"Clean Energy Has Highest Documented Rate of Return of Any Federal Program — When Will That Get Reported?"
This excerpt from a 2011 post is relevant again today as advanced battery maker A-123 Systems files for bankruptcy protection. We will have a post on that shortly. You can read the Department of Energy response here.
The National Academy of Sciences concluded in 2001 that a handful of clean energy technologies returned about $30 billion on an R&D investment of about $400 million. The United States is an amazing venture capitalist when it comes to clean energy R&D.
But the all-Solyndra, all-the-time stenographers of the status quo at the Washington Post put out this context-free nonsense:
That article demonstrates the Post doesn’t understand the first thing about venture capital nor have they done even the minimal amount of homework on the myriad major independent studies of the value of clean energy research.
You’d never even know from the article that most private sector VC investments go bankrupt or have no significant positive return. It is a risky business that investors put money into for the few really big wins. You’d never know that VC investments are judged by their portfolio return — and by that criteria you would have to say that federal clean energy investments are wildly successful, as I’ll discuss in this post.
The Post makes the briefest passing mention to a key point:
Many policy experts say some of government’s biggest energy investment payoffs have come in the small stuff, such as testing the use of magnesium alloys to make lightweight car batteries more efficient or developing ballasts that make compact fluorescent bulbs more efficient.
Actually, it isn’t just “many policy experts” who say this, it is the National Academy of Sciences, among others. And their findings invalidate the Post’s entire analysis and most critiques of the will clean energy investment failure. Here’s the back story.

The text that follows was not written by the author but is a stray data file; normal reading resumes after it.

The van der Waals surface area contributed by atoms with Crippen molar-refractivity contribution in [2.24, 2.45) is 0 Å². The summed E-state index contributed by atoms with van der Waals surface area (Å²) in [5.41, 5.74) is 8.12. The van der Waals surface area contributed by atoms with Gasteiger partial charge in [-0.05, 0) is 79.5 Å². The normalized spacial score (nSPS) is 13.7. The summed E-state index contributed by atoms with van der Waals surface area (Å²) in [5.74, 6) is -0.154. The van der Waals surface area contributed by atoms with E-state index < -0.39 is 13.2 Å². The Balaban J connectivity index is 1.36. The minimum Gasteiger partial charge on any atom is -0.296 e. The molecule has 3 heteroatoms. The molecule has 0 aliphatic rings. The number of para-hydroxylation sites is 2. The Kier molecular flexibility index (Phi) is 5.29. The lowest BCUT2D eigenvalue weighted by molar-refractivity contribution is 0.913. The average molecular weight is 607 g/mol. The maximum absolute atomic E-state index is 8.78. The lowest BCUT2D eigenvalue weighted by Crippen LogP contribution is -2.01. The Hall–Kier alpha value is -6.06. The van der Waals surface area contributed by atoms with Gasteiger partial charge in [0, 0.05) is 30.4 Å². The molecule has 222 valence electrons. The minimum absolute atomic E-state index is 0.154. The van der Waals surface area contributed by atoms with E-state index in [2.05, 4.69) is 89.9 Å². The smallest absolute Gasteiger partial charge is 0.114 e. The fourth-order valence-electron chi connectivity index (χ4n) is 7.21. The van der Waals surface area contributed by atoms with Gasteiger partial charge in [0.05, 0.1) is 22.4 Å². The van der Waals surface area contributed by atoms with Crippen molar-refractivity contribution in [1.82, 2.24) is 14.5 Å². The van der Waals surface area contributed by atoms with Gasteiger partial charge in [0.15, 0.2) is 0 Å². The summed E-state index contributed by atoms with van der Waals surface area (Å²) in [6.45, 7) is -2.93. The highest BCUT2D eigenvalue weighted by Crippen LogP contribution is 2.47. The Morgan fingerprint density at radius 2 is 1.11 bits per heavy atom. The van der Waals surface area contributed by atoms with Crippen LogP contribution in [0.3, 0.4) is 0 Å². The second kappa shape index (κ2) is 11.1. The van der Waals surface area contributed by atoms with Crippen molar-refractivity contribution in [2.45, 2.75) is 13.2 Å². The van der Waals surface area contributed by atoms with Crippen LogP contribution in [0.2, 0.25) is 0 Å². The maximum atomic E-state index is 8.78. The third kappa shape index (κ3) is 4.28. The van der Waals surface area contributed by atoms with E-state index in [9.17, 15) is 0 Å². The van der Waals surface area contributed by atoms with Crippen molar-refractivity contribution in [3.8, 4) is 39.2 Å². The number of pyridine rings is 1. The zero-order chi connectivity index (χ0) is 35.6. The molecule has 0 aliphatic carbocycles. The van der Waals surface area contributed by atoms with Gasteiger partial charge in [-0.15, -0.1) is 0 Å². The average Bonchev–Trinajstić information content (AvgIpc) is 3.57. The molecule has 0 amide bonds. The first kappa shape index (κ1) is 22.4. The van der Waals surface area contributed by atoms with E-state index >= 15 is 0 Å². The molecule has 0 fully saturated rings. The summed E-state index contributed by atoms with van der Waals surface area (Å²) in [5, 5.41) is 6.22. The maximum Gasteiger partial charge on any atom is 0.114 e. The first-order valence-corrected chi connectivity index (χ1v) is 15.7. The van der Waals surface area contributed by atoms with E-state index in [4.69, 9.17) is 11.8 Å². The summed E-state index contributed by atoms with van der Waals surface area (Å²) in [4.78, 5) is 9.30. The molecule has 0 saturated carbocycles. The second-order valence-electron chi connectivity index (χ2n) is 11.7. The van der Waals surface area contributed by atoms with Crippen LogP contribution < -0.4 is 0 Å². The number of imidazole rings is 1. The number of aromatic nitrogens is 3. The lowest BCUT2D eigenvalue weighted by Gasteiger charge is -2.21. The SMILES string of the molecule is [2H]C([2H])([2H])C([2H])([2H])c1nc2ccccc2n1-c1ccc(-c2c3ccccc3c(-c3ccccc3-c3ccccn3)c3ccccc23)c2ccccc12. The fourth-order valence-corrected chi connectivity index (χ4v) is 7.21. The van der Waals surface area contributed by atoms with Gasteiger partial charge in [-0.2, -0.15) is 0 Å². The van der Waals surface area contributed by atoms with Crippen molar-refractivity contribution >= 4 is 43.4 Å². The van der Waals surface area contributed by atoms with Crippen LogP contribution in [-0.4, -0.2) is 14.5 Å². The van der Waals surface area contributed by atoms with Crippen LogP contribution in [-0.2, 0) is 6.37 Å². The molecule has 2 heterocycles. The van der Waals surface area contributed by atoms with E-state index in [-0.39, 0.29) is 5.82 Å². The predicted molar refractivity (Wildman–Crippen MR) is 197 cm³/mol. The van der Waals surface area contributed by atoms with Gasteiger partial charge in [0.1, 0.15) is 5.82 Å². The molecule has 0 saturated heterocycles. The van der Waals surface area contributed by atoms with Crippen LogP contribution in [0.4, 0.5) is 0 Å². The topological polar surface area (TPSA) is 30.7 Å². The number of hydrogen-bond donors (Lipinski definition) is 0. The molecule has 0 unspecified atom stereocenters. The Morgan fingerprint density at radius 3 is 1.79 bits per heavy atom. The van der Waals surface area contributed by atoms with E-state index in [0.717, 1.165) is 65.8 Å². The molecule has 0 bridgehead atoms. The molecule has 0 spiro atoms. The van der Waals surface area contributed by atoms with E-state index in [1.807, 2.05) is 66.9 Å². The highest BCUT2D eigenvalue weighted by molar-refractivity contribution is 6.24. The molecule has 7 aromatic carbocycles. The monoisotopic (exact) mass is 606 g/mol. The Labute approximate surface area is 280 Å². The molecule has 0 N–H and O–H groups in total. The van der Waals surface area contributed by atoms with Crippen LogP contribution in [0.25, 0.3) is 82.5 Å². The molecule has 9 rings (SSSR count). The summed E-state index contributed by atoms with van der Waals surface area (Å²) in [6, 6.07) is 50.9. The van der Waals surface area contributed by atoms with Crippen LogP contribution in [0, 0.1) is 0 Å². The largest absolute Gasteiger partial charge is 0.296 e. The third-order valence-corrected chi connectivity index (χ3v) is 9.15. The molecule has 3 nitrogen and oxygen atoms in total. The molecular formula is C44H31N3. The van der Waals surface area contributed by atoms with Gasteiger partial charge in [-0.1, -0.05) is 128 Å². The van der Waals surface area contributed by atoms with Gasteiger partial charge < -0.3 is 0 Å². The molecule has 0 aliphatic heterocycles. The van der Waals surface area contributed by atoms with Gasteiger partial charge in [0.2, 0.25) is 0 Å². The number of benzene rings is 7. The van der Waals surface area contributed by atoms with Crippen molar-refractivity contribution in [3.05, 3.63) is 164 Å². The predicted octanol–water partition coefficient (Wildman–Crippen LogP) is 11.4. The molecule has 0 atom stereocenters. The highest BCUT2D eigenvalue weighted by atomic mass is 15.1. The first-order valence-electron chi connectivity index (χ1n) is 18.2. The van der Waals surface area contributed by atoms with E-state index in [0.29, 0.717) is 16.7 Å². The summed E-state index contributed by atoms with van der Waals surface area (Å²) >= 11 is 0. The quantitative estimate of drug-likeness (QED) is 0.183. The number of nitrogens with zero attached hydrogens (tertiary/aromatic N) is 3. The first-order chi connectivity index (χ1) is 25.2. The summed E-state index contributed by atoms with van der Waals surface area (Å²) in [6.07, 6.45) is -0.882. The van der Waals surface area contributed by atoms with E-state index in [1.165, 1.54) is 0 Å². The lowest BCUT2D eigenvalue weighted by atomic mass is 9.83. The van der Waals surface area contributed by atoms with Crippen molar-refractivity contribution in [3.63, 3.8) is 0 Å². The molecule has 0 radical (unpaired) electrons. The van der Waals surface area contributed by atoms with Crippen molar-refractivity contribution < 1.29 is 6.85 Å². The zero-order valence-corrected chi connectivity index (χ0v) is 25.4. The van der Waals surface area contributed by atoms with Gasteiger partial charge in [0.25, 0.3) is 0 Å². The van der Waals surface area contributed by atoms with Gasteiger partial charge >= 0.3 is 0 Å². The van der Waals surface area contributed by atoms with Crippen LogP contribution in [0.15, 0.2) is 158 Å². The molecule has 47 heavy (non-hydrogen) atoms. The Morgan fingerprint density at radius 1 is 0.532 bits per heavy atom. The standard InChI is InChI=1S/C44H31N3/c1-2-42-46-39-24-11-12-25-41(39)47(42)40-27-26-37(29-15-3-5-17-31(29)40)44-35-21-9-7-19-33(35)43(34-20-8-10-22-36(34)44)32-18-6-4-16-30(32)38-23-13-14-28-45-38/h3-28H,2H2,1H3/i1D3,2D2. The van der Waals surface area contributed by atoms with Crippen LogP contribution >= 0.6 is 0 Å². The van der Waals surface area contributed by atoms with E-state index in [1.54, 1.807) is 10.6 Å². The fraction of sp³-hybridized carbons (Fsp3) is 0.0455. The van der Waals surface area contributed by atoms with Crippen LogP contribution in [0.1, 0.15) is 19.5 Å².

I was at the US Department of Energy when the Gingrich gang took over and tried to shut down all of DOE’s applied energy research, claiming it was a waste of the taxpayers money. I helped organize a major report documenting the large return to the US taxpayers of federal spending on energy efficiency (and other energy technologies). The once-honorable GAO (formerly General Accounting Office, hypocritically renamed Government Accountability Office) didn’t want to meet the same fate as the Congressional Office of Technology Assessment, so parts of it became a wing of the Gingrich hit squad.
The GAO tried and failed to debunk the report, but the end result was a request to the National Academy of Sciences to independently verify the stated benefits of DOE energy research. The ensuing report Energy Research at DOE: Was It Worth It? Energy Efficiency and Fossil Energy Research 1978 to 2000 was a stunning vindication:
… the report examines 17 R&D programs in energy efficiency and 22 programs in fossil energy funded by the U.S. Department of Energy (DOE). These programs yielded economic returns of an estimated $40 billion from an investment of $13 billion.
Three energy-efficiency programs, costing approximately $11 million, produced nearly three-quarters of this benefit. Most significant were advances made in compressors for refrigerators and freezers, energy-efficient fluorescent-lighting components called electronic ballasts, and low-emission, or heat-resistant, window glass. Standards and regulations incorporating efficiencies attainable by these new technologies ensured that the technologies would be adopted nationwide, thus dramatically compounding their impact.